“I left college in 2014 and in 2015 I went to America and completed the harvest over there. That is how I got the majority of my experience driving artics...It was when I came back from America, that I went hell-for-leather into cattle dealing and buying sheep, finishing store lambs. I was always in the marts with a jeep and trailer, doing a bit of hauling and working away. It is only since Christmas that I got the opportunity to buy this lorry,”, he added.

This is where the journey truly began for John and when he took his first steps into following the path set by his father.

“I jumped at the chance (to buy the lorry). The man that sold me the lorry, Frank Cullen, is a factory agent for Kepak and I carry out all his haulage for him and all my own work too,”, he said.

This means that the majority of John’s time is juggled between Marts, contact driving and on the home farm and he couldn’t be happier.

“I am buying cattle every week,”, he said.

John’s duties can take him all across the country, as he does all the driving himself at the moment. He says if the work is there, he will travel, whether it is bringing cattle to the factory or to and from marts.

“I am a one-man band…We would go nationwide. Wherever anyone wants me to go, I will go,”, John laughed.

Truck -
The truck in question was only purchased a few years ago from a local man by the name of Frank Cullen. John says he may not have got to where he is today in the industry, were it not for the opportunity afforded to him to buy the lorry. He also spoke to thank Frank for the help he has provided him, as well as the steady stream of haulage work since the foundation of his haulage enterprise.

“He gave me the opportunity to buy the lorry from him and he also gave me a lot of haulage work with it too. I cannot thank him enough,”, John said.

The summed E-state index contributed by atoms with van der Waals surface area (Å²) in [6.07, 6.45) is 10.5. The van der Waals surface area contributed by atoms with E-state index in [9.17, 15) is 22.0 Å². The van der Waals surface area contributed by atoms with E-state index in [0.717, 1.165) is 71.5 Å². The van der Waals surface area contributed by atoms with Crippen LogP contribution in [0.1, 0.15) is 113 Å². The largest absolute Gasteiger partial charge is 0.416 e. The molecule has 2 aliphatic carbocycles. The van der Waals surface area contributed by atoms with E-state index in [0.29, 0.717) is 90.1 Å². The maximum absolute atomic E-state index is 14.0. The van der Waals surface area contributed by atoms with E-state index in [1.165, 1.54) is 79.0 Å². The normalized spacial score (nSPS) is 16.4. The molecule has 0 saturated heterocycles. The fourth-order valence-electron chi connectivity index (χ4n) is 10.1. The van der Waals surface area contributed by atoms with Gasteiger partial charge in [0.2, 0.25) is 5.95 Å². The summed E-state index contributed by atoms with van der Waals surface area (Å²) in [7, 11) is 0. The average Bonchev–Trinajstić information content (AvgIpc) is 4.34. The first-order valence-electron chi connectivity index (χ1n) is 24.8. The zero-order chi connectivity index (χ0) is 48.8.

Make - Mercedes
Model - Axor 1840
Year - 2006
BHP - 400

Hopes and dreams for the future -
Always looking to learn and develop his business, John hopes to continue the work he is carrying out at the moment, with the hopes of learning as much as he can from his current employer Frank. This is done with the hopes to someday return to agency work, fully following in his father’s footsteps.

“I am hoping to get back into the agency work. The dream would be to eventually have my own agency and source cattle myself for the factory,”, John explained.

This though, he admits, may not happen in the near future, though one can always dare to dream. On the farm side of things, John aims to increase cattle numbers over the coming years, while still keeping some sheep.

“I will look to also increase cattle numbers over the next few years as well,”, John noted.

“It will be mainly cattle, but I will still always have 100-200 lambs knocking around.”, he added.

Why he loves what he does -
There are a number of contributing factors which keep this UCD graduate behind the wheel of his beloved truck, the main one being family pride.

To put it simply, haulage and agriculture is all John has ever known and wants to know, meaning he does what he does, with a smile on his face.

“When you are born into being on the road a lot, like myself, it is sort of an addiction that is hard to get away from,”, John joked.

“If I was to stay at home and farm for two or three days I would get Cabin fever.”, he added.

These reasons, tied in with being his own boss and meeting new people from all farming backgrounds, are what keeps John behind the wheel and keeps the wheels turning. He noted the satisfaction in knowing that no two days will ever be the same as another factor.

“Its just everything that comes with it. You are getting around more, coming across cattle to buy and you don’t know what you will come across on any given day…Variety is the spice of life as they say”, he noted.

A hard-working young man striving to do his father proud, John Doyle may only be officially in the haulage industry for a short period of time, though in reality, his heart was taken by the industry and trucks, many moons ago.

Would you like to contact John or inquire about haulage services? You can do so on 085-1274725 or via Instagram here.